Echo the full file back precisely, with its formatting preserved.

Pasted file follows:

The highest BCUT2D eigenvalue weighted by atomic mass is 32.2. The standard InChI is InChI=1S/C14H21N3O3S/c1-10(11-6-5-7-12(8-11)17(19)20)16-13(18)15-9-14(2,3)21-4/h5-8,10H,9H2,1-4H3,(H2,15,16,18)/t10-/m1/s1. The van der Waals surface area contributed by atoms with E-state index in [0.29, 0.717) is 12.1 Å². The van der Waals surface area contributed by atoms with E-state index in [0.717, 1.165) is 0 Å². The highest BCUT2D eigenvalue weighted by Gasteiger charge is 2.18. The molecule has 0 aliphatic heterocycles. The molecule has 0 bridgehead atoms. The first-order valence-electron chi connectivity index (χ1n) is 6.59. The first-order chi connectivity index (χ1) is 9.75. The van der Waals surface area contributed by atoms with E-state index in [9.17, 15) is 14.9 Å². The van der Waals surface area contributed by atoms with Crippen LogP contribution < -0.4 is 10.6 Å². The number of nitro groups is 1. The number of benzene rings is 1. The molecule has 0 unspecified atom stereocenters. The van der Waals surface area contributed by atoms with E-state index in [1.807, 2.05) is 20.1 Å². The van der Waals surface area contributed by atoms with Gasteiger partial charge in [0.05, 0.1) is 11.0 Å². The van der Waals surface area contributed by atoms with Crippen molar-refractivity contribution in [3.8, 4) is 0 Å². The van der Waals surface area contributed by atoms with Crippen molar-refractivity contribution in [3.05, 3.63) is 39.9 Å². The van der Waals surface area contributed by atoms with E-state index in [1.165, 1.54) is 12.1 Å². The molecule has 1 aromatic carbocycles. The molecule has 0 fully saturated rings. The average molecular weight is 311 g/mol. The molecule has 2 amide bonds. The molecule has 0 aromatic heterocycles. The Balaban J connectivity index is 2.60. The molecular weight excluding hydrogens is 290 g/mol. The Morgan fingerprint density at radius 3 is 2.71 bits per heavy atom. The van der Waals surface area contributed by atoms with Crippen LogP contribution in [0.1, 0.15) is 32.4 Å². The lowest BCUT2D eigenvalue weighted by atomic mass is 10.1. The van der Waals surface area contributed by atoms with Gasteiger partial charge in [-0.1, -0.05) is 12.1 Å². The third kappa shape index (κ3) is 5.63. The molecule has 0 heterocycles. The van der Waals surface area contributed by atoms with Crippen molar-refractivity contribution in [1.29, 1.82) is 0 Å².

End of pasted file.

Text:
The highest BCUT2D eigenvalue weighted by atomic mass is 32.2. The standard InChI is InChI=1S/C14H21N3O3S/c1-10(11-6-5-7-12(8-11)17(19)20)16-13(18)15-9-14(2,3)21-4/h5-8,10H,9H2,1-4H3,(H2,15,16,18)/t10-/m1/s1. The van der Waals surface area contributed by atoms with E-state index in [0.29, 0.717) is 12.1 Å². The van der Waals surface area contributed by atoms with E-state index in [0.717, 1.165) is 0 Å². The highest BCUT2D eigenvalue weighted by Gasteiger charge is 2.18. The molecule has 0 aliphatic heterocycles. The molecule has 0 bridgehead atoms. The first-order valence-electron chi connectivity index (χ1n) is 6.59. The first-order chi connectivity index (χ1) is 9.75. The van der Waals surface area contributed by atoms with E-state index in [9.17, 15) is 14.9 Å². The van der Waals surface area contributed by atoms with Crippen LogP contribution < -0.4 is 10.6 Å². The number of nitro groups is 1. The number of benzene rings is 1. The molecule has 0 unspecified atom stereocenters. The van der Waals surface area contributed by atoms with E-state index in [1.807, 2.05) is 20.1 Å². The van der Waals surface area contributed by atoms with Gasteiger partial charge in [0.05, 0.1) is 11.0 Å². The van der Waals surface area contributed by atoms with Crippen molar-refractivity contribution in [3.8, 4) is 0 Å². The van der Waals surface area contributed by atoms with Crippen molar-refractivity contribution in [3.05, 3.63) is 39.9 Å². The van der Waals surface area contributed by atoms with E-state index in [1.165, 1.54) is 12.1 Å². The molecule has 1 aromatic carbocycles. The molecule has 0 fully saturated rings. The average molecular weight is 311 g/mol. The molecule has 2 amide bonds. The molecule has 0 aromatic heterocycles. The Balaban J connectivity index is 2.60. The molecular weight excluding hydrogens is 290 g/mol. The Morgan fingerprint density at radius 3 is 2.71 bits per heavy atom. The van der Waals surface area contributed by atoms with Crippen LogP contribution in [0.1, 0.15) is 32.4 Å². The lowest BCUT2D eigenvalue weighted by atomic mass is 10.1. The van der Waals surface area contributed by atoms with Gasteiger partial charge in [-0.1, -0.05) is 12.1 Å². The third kappa shape index (κ3) is 5.63. The molecule has 0 heterocycles. The van der Waals surface area contributed by atoms with Crippen molar-refractivity contribution in [1.29, 1.82) is 0 Å².